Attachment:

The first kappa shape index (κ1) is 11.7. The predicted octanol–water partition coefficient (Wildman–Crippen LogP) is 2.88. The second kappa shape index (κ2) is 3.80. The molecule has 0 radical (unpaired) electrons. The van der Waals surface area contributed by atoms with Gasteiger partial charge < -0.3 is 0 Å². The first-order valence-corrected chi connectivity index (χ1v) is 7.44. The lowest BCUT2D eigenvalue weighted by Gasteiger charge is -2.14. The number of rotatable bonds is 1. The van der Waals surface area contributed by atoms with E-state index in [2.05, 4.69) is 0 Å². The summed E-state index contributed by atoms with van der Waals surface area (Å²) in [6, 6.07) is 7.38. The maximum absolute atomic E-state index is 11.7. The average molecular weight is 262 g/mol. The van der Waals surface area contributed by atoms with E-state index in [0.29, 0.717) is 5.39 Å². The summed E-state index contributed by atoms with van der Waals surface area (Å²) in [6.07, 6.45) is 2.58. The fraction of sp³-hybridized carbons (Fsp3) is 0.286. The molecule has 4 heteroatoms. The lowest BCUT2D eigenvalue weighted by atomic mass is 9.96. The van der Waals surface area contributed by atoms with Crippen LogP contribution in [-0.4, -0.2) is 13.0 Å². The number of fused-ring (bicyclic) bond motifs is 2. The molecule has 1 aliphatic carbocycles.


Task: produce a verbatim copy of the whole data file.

The first kappa shape index (κ1) is 11.7. The predicted octanol–water partition coefficient (Wildman–Crippen LogP) is 2.88. The second kappa shape index (κ2) is 3.80. The molecule has 0 radical (unpaired) electrons. The van der Waals surface area contributed by atoms with Gasteiger partial charge < -0.3 is 0 Å². The first-order valence-corrected chi connectivity index (χ1v) is 7.44. The lowest BCUT2D eigenvalue weighted by Gasteiger charge is -2.14. The number of rotatable bonds is 1. The van der Waals surface area contributed by atoms with E-state index in [2.05, 4.69) is 0 Å². The summed E-state index contributed by atoms with van der Waals surface area (Å²) in [6, 6.07) is 7.38. The maximum absolute atomic E-state index is 11.7. The average molecular weight is 262 g/mol. The van der Waals surface area contributed by atoms with E-state index in [0.29, 0.717) is 5.39 Å². The summed E-state index contributed by atoms with van der Waals surface area (Å²) in [6.07, 6.45) is 2.58. The fraction of sp³-hybridized carbons (Fsp3) is 0.286. The molecule has 4 heteroatoms. The lowest BCUT2D eigenvalue weighted by atomic mass is 9.96. The van der Waals surface area contributed by atoms with Crippen LogP contribution in [-0.4, -0.2) is 13.0 Å². The number of fused-ring (bicyclic) bond motifs is 2. The molecule has 1 aliphatic carbocycles.